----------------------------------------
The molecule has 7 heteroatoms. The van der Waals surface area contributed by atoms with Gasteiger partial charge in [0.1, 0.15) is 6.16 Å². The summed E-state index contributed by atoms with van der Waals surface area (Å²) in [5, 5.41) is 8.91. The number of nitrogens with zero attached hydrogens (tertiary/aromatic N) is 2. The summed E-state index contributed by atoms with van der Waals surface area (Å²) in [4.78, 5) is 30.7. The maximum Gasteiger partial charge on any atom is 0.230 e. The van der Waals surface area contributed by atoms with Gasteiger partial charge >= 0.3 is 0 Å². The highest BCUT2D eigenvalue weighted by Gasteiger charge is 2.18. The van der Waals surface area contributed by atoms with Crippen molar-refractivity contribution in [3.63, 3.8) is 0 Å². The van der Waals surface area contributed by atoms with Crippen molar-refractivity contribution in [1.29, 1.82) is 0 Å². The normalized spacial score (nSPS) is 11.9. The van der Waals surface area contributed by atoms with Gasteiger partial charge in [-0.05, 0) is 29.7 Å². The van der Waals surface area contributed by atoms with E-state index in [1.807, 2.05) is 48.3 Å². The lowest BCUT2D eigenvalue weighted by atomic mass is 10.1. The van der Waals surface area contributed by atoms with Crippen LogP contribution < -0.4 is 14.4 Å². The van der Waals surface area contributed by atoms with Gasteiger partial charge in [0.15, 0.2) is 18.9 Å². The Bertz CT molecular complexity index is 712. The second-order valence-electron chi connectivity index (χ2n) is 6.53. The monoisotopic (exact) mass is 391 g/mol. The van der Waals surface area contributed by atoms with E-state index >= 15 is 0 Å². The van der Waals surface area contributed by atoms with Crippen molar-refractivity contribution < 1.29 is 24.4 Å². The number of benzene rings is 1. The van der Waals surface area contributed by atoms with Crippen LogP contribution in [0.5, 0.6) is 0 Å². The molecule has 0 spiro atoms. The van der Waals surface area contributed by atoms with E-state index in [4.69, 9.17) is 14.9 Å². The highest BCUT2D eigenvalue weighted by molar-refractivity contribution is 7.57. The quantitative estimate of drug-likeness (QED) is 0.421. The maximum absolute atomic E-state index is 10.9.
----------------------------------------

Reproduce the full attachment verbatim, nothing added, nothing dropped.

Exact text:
The molecule has 7 heteroatoms. The van der Waals surface area contributed by atoms with Gasteiger partial charge in [0.1, 0.15) is 6.16 Å². The summed E-state index contributed by atoms with van der Waals surface area (Å²) in [5, 5.41) is 8.91. The number of nitrogens with zero attached hydrogens (tertiary/aromatic N) is 2. The summed E-state index contributed by atoms with van der Waals surface area (Å²) in [4.78, 5) is 30.7. The maximum Gasteiger partial charge on any atom is 0.230 e. The van der Waals surface area contributed by atoms with Gasteiger partial charge >= 0.3 is 0 Å². The highest BCUT2D eigenvalue weighted by Gasteiger charge is 2.18. The van der Waals surface area contributed by atoms with Crippen molar-refractivity contribution in [3.63, 3.8) is 0 Å². The van der Waals surface area contributed by atoms with Crippen molar-refractivity contribution in [1.29, 1.82) is 0 Å². The normalized spacial score (nSPS) is 11.9. The van der Waals surface area contributed by atoms with Gasteiger partial charge in [-0.05, 0) is 29.7 Å². The van der Waals surface area contributed by atoms with E-state index in [1.807, 2.05) is 48.3 Å². The lowest BCUT2D eigenvalue weighted by atomic mass is 10.1. The van der Waals surface area contributed by atoms with Crippen LogP contribution < -0.4 is 14.4 Å². The van der Waals surface area contributed by atoms with Gasteiger partial charge in [0.15, 0.2) is 18.9 Å². The Bertz CT molecular complexity index is 712. The second-order valence-electron chi connectivity index (χ2n) is 6.53. The monoisotopic (exact) mass is 391 g/mol. The van der Waals surface area contributed by atoms with E-state index >= 15 is 0 Å². The van der Waals surface area contributed by atoms with Crippen molar-refractivity contribution < 1.29 is 24.4 Å². The number of benzene rings is 1. The van der Waals surface area contributed by atoms with Crippen LogP contribution in [0.5, 0.6) is 0 Å². The molecule has 0 spiro atoms. The van der Waals surface area contributed by atoms with E-state index in [4.69, 9.17) is 14.9 Å². The highest BCUT2D eigenvalue weighted by molar-refractivity contribution is 7.57. The quantitative estimate of drug-likeness (QED) is 0.421. The maximum absolute atomic E-state index is 10.9.